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Vatican prefect strongly criticizes ‘hermeneutic of discontinuity’

Catholic World News - September 11, 2012

Calling for an attentive reading of the texts of the Second Vatican Council (1962-65), the prefect of the Congregation for the Clergy said that Catholics must reject the “hermeneutic of discontinuity” in interpreting them.

“The Holy Father has recently defined as ‘unacceptable’ the hermeneutic of discontinuity,” said Cardinal Mauro Piacenza, referring to a May 24 papal address.

He added:

The continuity of the one Body of the Church, prior to being a hermeneutic criterion, that is a manner by which to interpret texts, is a theological reality, which is deeply rooted in the selfsame act of faith which prompts us to profess "I believe in One Church." For such a reason, some sort of dichotomy between pre- and post-Vatican II is unthinkable, and certainly one must refute both the positions of those who see in the Second Vatican Ecumenical Council a "new beginning" of the Church as well as those who discern the "true Church" only prior to this historical Council. No one can arbitrarily decide whether and when the "true Church" started. Sprung forth from the side of Christ, and fortified by the effusion of the Spirit at Pentecost, the Church is One and Only, until the consummation of history, and within the communion by means of which will come to be actualized in eternity.

“Certainly a desacralized liturgy, or that reduced to a ‘human representation,’ in which the Christological and theological dimensions vanish until they are displaced, is not what the letter and spirit of Sacrosanctum Concilium intended,” Cardinal Piacenza added, referring to the Council’s Constitution on the Sacred Liturgy. “This does not justify, nonetheless, the position of those who in their own turn have also wed themselves to the hermeneutic of discontinuity, denying Conciliar reform, considering them as betrayals of a longed-for ‘true Church.’”

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Show 4 Comments? (Hidden)Hide Comments
  • Posted by: GymK - Sep. 13, 2012 1:34 AM ET USA

    Recently, I attended a Jesuit Church for Mass. The priest followed the new liturgy up to the words of concentration of the Chalice, and then substituted the word "all" in place of "many." I remember after VII when the liberals would persecute any priest who refused the "all men" formulae in the name of "obedience." Now the liberals refuse to "obey" and use the "many" formulae. Until the priests obey the Pope, no reform is possible. Same re: catechical instruction. The enemy is within!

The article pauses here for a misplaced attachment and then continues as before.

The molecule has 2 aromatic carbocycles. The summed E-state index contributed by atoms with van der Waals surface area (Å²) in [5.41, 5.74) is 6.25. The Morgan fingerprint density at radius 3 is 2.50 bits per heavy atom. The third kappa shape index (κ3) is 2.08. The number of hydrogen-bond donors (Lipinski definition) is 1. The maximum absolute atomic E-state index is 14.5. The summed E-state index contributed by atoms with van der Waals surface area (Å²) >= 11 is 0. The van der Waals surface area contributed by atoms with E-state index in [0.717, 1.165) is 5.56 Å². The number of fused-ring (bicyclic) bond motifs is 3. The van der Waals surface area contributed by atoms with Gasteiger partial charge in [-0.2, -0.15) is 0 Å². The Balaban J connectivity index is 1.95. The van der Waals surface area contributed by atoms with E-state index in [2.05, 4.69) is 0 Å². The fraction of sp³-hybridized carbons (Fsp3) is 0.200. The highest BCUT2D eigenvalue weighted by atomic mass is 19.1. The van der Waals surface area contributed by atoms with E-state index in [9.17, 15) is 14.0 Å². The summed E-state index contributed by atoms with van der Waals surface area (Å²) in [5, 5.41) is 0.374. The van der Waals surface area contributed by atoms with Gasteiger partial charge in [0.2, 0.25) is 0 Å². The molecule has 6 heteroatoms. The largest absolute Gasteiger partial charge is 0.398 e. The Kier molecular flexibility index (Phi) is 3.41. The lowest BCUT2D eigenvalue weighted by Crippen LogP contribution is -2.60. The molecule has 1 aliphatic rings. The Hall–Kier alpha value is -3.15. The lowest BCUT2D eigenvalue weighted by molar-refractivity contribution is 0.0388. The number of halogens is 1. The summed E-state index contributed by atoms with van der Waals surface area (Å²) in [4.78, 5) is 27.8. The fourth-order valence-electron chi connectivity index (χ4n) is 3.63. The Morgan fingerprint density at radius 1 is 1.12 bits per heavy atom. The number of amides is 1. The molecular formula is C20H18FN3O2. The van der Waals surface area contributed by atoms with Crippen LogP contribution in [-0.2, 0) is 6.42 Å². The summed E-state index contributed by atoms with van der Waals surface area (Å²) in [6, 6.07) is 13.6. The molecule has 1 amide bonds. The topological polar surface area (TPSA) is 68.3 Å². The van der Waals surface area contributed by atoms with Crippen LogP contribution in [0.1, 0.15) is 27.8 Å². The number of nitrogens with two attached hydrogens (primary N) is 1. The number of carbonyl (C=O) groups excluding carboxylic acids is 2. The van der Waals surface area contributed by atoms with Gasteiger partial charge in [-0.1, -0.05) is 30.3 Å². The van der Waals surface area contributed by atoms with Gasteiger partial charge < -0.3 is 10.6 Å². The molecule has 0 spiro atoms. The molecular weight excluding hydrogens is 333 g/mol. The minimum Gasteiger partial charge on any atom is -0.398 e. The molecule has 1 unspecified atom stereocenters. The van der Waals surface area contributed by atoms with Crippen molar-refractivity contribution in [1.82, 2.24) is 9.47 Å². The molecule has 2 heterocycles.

• Posted by: Randal Mandock - Sep. 12, 2012 1:40 PM ET USA

    A canon lawyer and historian told me in the 1990s that ecumenical councils are followed by 50 years of turmoil. On hearing that, I longed for 2012 to arrive, when the turmoil would finally cease. Pope Benedict's new English translation of the Mass is a tremendous step in the right direction. The orthodox seminarians who actually read the documents of Vatican II instead of meekly swallowing the venom of the Council's "spirit" are making significant headroads across the country.

  • Posted by: Justin8110 - Sep. 11, 2012 9:54 PM ET USA

    Actions speak louder then words. The last 50 years or so have seen nothing but words and little action. What we need is a Pope who will be a little reckless and bold in literally waging a crusade within the Church against all the enemies of the faith. The worst enemies of Catholicism are within the Church. There will be no proper interpretation of VatII or a fruitful "new evangelization" if we can't even get our own house in order.

  • Posted by: koinonia - Sep. 11, 2012 7:51 AM ET USA

    "I am convinced that the crisis in the Church that we are experiencing is to a large extent due to the disintegration of the liturgy...when the community of faith, the worldwide unity of the Church and her history, and the mystery of the living Christ are no longer visible in the liturgy, where else, then, is the Church to become visible...? Then the community is celebrating only itself, an activity that is utterly fruitless." Ratzinger 1997 (This was the goal of some even prior to Vatican II)

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